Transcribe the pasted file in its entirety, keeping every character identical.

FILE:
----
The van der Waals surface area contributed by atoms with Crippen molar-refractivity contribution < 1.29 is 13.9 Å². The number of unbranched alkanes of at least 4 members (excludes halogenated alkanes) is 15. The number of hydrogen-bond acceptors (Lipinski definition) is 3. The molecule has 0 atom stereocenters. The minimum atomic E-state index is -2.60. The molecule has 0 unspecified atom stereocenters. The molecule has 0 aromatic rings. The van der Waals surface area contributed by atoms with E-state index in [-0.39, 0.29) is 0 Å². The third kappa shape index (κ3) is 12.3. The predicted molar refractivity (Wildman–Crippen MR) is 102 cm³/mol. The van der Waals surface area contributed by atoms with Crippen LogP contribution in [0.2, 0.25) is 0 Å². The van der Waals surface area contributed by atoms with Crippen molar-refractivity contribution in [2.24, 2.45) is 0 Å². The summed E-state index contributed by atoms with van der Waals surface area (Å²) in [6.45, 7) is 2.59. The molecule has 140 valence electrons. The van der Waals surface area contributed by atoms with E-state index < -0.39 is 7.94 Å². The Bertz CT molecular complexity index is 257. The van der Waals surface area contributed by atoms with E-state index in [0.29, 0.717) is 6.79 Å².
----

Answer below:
The van der Waals surface area contributed by atoms with Crippen molar-refractivity contribution < 1.29 is 13.9 Å². The number of unbranched alkanes of at least 4 members (excludes halogenated alkanes) is 15. The number of hydrogen-bond acceptors (Lipinski definition) is 3. The molecule has 0 atom stereocenters. The minimum atomic E-state index is -2.60. The molecule has 0 unspecified atom stereocenters. The molecule has 0 aromatic rings. The van der Waals surface area contributed by atoms with E-state index in [-0.39, 0.29) is 0 Å². The third kappa shape index (κ3) is 12.3. The predicted molar refractivity (Wildman–Crippen MR) is 102 cm³/mol. The van der Waals surface area contributed by atoms with Crippen LogP contribution in [0.2, 0.25) is 0 Å². The van der Waals surface area contributed by atoms with Crippen molar-refractivity contribution in [2.24, 2.45) is 0 Å². The summed E-state index contributed by atoms with van der Waals surface area (Å²) in [6.45, 7) is 2.59. The molecule has 140 valence electrons. The van der Waals surface area contributed by atoms with E-state index < -0.39 is 7.94 Å². The Bertz CT molecular complexity index is 257. The van der Waals surface area contributed by atoms with E-state index in [0.29, 0.717) is 6.79 Å².